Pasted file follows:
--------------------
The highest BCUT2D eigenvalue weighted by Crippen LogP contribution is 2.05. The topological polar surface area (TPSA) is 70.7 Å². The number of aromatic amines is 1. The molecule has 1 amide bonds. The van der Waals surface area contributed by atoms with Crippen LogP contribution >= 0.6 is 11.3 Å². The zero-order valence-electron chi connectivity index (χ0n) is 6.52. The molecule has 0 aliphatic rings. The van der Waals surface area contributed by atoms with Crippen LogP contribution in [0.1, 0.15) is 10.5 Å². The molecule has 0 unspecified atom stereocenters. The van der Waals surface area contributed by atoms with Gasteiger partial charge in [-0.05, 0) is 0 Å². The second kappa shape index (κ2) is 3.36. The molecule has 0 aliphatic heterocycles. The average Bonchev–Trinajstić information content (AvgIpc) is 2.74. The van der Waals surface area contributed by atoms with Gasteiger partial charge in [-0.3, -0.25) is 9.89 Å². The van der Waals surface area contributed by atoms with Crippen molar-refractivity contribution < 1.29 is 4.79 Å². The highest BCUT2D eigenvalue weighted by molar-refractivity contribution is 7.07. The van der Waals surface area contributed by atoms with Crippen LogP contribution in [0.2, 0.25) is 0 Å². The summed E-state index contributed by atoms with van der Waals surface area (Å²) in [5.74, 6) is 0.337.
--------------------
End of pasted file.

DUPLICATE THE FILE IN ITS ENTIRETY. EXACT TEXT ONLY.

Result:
The highest BCUT2D eigenvalue weighted by Crippen LogP contribution is 2.05. The topological polar surface area (TPSA) is 70.7 Å². The number of aromatic amines is 1. The molecule has 1 amide bonds. The van der Waals surface area contributed by atoms with Crippen LogP contribution >= 0.6 is 11.3 Å². The zero-order valence-electron chi connectivity index (χ0n) is 6.52. The molecule has 0 aliphatic rings. The van der Waals surface area contributed by atoms with Crippen LogP contribution in [0.1, 0.15) is 10.5 Å². The molecule has 0 unspecified atom stereocenters. The van der Waals surface area contributed by atoms with Gasteiger partial charge in [-0.05, 0) is 0 Å². The second kappa shape index (κ2) is 3.36. The molecule has 0 aliphatic heterocycles. The average Bonchev–Trinajstić information content (AvgIpc) is 2.74. The van der Waals surface area contributed by atoms with Gasteiger partial charge in [-0.3, -0.25) is 9.89 Å². The van der Waals surface area contributed by atoms with Crippen molar-refractivity contribution < 1.29 is 4.79 Å². The highest BCUT2D eigenvalue weighted by molar-refractivity contribution is 7.07. The van der Waals surface area contributed by atoms with Crippen LogP contribution in [0.2, 0.25) is 0 Å². The summed E-state index contributed by atoms with van der Waals surface area (Å²) in [5.74, 6) is 0.337.